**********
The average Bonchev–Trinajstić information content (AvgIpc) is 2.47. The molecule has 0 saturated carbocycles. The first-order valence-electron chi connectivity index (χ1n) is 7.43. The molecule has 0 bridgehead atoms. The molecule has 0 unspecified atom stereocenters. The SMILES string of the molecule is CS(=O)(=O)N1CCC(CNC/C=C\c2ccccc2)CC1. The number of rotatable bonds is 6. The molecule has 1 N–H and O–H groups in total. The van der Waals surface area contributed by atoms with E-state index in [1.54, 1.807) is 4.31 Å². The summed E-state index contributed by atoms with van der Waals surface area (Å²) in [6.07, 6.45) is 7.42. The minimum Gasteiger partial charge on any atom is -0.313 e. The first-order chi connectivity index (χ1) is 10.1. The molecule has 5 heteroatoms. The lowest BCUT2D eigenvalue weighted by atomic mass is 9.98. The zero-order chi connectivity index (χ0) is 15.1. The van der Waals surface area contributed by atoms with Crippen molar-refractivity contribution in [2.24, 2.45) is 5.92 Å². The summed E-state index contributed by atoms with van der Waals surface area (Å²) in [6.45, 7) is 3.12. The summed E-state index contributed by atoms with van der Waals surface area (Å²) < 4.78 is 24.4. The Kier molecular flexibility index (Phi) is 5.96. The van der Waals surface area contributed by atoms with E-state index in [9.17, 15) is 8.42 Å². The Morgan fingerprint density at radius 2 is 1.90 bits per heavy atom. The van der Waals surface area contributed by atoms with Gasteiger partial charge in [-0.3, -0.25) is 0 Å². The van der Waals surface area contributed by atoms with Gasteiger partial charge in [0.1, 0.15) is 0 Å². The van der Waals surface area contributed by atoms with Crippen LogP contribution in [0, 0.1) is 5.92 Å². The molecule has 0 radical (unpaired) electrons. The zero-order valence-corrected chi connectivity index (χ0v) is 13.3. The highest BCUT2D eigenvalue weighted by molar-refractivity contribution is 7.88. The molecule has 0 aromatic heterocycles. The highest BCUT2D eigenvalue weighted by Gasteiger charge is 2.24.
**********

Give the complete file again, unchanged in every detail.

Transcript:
The average Bonchev–Trinajstić information content (AvgIpc) is 2.47. The molecule has 0 saturated carbocycles. The first-order valence-electron chi connectivity index (χ1n) is 7.43. The molecule has 0 bridgehead atoms. The molecule has 0 unspecified atom stereocenters. The SMILES string of the molecule is CS(=O)(=O)N1CCC(CNC/C=C\c2ccccc2)CC1. The number of rotatable bonds is 6. The molecule has 1 N–H and O–H groups in total. The van der Waals surface area contributed by atoms with E-state index in [1.54, 1.807) is 4.31 Å². The summed E-state index contributed by atoms with van der Waals surface area (Å²) in [6.07, 6.45) is 7.42. The minimum Gasteiger partial charge on any atom is -0.313 e. The first-order chi connectivity index (χ1) is 10.1. The molecule has 5 heteroatoms. The lowest BCUT2D eigenvalue weighted by atomic mass is 9.98. The zero-order chi connectivity index (χ0) is 15.1. The van der Waals surface area contributed by atoms with Crippen molar-refractivity contribution in [2.24, 2.45) is 5.92 Å². The summed E-state index contributed by atoms with van der Waals surface area (Å²) in [6.45, 7) is 3.12. The summed E-state index contributed by atoms with van der Waals surface area (Å²) < 4.78 is 24.4. The Kier molecular flexibility index (Phi) is 5.96. The van der Waals surface area contributed by atoms with E-state index in [9.17, 15) is 8.42 Å². The Morgan fingerprint density at radius 2 is 1.90 bits per heavy atom. The van der Waals surface area contributed by atoms with Gasteiger partial charge in [-0.3, -0.25) is 0 Å². The van der Waals surface area contributed by atoms with Gasteiger partial charge in [0.1, 0.15) is 0 Å². The van der Waals surface area contributed by atoms with Crippen LogP contribution in [0, 0.1) is 5.92 Å². The molecule has 0 radical (unpaired) electrons. The zero-order valence-corrected chi connectivity index (χ0v) is 13.3. The highest BCUT2D eigenvalue weighted by molar-refractivity contribution is 7.88. The molecule has 0 aromatic heterocycles. The highest BCUT2D eigenvalue weighted by Gasteiger charge is 2.24.